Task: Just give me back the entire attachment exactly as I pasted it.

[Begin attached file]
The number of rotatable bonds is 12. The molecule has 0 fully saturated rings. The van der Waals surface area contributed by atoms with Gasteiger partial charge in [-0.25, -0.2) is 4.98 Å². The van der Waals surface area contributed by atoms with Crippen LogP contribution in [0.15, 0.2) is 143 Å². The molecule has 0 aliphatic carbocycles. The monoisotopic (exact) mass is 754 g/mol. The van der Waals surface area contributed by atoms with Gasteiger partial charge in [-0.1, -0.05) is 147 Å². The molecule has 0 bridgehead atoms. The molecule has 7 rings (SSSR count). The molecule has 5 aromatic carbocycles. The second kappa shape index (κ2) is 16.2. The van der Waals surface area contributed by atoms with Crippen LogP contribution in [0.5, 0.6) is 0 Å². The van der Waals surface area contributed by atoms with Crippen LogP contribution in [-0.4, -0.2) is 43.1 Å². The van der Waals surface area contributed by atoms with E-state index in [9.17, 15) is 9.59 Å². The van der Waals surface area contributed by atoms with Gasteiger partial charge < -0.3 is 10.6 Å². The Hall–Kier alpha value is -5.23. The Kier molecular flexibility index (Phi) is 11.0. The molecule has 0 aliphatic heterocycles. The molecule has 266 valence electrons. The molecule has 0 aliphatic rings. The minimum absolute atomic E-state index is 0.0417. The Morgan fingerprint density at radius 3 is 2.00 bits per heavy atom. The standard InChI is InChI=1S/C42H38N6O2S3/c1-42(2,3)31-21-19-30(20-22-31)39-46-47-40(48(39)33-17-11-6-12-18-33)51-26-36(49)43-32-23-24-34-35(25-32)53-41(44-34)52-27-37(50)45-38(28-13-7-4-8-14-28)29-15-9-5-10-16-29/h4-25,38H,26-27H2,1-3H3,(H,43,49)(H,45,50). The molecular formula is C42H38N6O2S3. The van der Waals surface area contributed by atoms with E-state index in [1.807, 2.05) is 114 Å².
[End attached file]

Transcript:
The number of rotatable bonds is 12. The molecule has 0 fully saturated rings. The van der Waals surface area contributed by atoms with Gasteiger partial charge in [-0.25, -0.2) is 4.98 Å². The van der Waals surface area contributed by atoms with Crippen LogP contribution in [0.15, 0.2) is 143 Å². The molecule has 0 aliphatic carbocycles. The monoisotopic (exact) mass is 754 g/mol. The van der Waals surface area contributed by atoms with Gasteiger partial charge in [-0.1, -0.05) is 147 Å². The molecule has 0 bridgehead atoms. The molecule has 7 rings (SSSR count). The molecule has 5 aromatic carbocycles. The second kappa shape index (κ2) is 16.2. The van der Waals surface area contributed by atoms with Crippen LogP contribution in [0.5, 0.6) is 0 Å². The van der Waals surface area contributed by atoms with Crippen LogP contribution in [-0.4, -0.2) is 43.1 Å². The van der Waals surface area contributed by atoms with E-state index in [9.17, 15) is 9.59 Å². The van der Waals surface area contributed by atoms with Gasteiger partial charge < -0.3 is 10.6 Å². The Hall–Kier alpha value is -5.23. The Kier molecular flexibility index (Phi) is 11.0. The molecule has 0 aliphatic heterocycles. The molecule has 266 valence electrons. The molecule has 0 aliphatic rings. The minimum absolute atomic E-state index is 0.0417. The Morgan fingerprint density at radius 3 is 2.00 bits per heavy atom. The standard InChI is InChI=1S/C42H38N6O2S3/c1-42(2,3)31-21-19-30(20-22-31)39-46-47-40(48(39)33-17-11-6-12-18-33)51-26-36(49)43-32-23-24-34-35(25-32)53-41(44-34)52-27-37(50)45-38(28-13-7-4-8-14-28)29-15-9-5-10-16-29/h4-25,38H,26-27H2,1-3H3,(H,43,49)(H,45,50). The molecular formula is C42H38N6O2S3. The van der Waals surface area contributed by atoms with E-state index in [1.807, 2.05) is 114 Å².